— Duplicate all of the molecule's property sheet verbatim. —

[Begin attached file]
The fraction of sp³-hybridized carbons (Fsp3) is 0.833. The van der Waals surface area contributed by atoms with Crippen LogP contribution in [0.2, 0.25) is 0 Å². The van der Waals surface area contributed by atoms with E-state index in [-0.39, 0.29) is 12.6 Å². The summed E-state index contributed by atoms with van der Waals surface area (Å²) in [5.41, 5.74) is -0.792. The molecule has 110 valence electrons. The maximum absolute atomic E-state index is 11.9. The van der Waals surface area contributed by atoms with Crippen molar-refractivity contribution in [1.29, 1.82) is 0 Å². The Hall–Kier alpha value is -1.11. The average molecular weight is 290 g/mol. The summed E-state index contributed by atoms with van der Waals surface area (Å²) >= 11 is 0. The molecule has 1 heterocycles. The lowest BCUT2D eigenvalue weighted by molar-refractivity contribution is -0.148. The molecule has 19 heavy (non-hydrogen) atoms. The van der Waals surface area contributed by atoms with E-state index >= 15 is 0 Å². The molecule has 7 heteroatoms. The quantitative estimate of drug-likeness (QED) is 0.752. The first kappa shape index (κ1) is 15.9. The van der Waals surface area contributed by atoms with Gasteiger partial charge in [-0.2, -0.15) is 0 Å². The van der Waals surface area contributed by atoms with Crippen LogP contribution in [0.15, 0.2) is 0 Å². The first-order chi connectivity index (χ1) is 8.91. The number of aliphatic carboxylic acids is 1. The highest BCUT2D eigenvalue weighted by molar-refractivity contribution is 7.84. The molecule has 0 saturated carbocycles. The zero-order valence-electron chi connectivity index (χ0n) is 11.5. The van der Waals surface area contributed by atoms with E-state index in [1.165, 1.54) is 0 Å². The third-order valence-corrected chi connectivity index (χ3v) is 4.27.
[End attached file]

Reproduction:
The fraction of sp³-hybridized carbons (Fsp3) is 0.833. The van der Waals surface area contributed by atoms with Crippen LogP contribution in [0.2, 0.25) is 0 Å². The van der Waals surface area contributed by atoms with E-state index in [-0.39, 0.29) is 12.6 Å². The summed E-state index contributed by atoms with van der Waals surface area (Å²) in [5.41, 5.74) is -0.792. The molecule has 110 valence electrons. The maximum absolute atomic E-state index is 11.9. The van der Waals surface area contributed by atoms with Crippen molar-refractivity contribution in [1.29, 1.82) is 0 Å². The Hall–Kier alpha value is -1.11. The average molecular weight is 290 g/mol. The summed E-state index contributed by atoms with van der Waals surface area (Å²) >= 11 is 0. The molecule has 1 heterocycles. The lowest BCUT2D eigenvalue weighted by molar-refractivity contribution is -0.148. The molecule has 19 heavy (non-hydrogen) atoms. The van der Waals surface area contributed by atoms with E-state index >= 15 is 0 Å². The molecule has 7 heteroatoms. The quantitative estimate of drug-likeness (QED) is 0.752. The first kappa shape index (κ1) is 15.9. The van der Waals surface area contributed by atoms with Gasteiger partial charge in [-0.2, -0.15) is 0 Å². The van der Waals surface area contributed by atoms with Crippen LogP contribution in [0.15, 0.2) is 0 Å². The first-order chi connectivity index (χ1) is 8.91. The number of aliphatic carboxylic acids is 1. The highest BCUT2D eigenvalue weighted by molar-refractivity contribution is 7.84. The molecule has 0 saturated carbocycles. The zero-order valence-electron chi connectivity index (χ0n) is 11.5. The van der Waals surface area contributed by atoms with E-state index in [1.165, 1.54) is 0 Å². The third-order valence-corrected chi connectivity index (χ3v) is 4.27.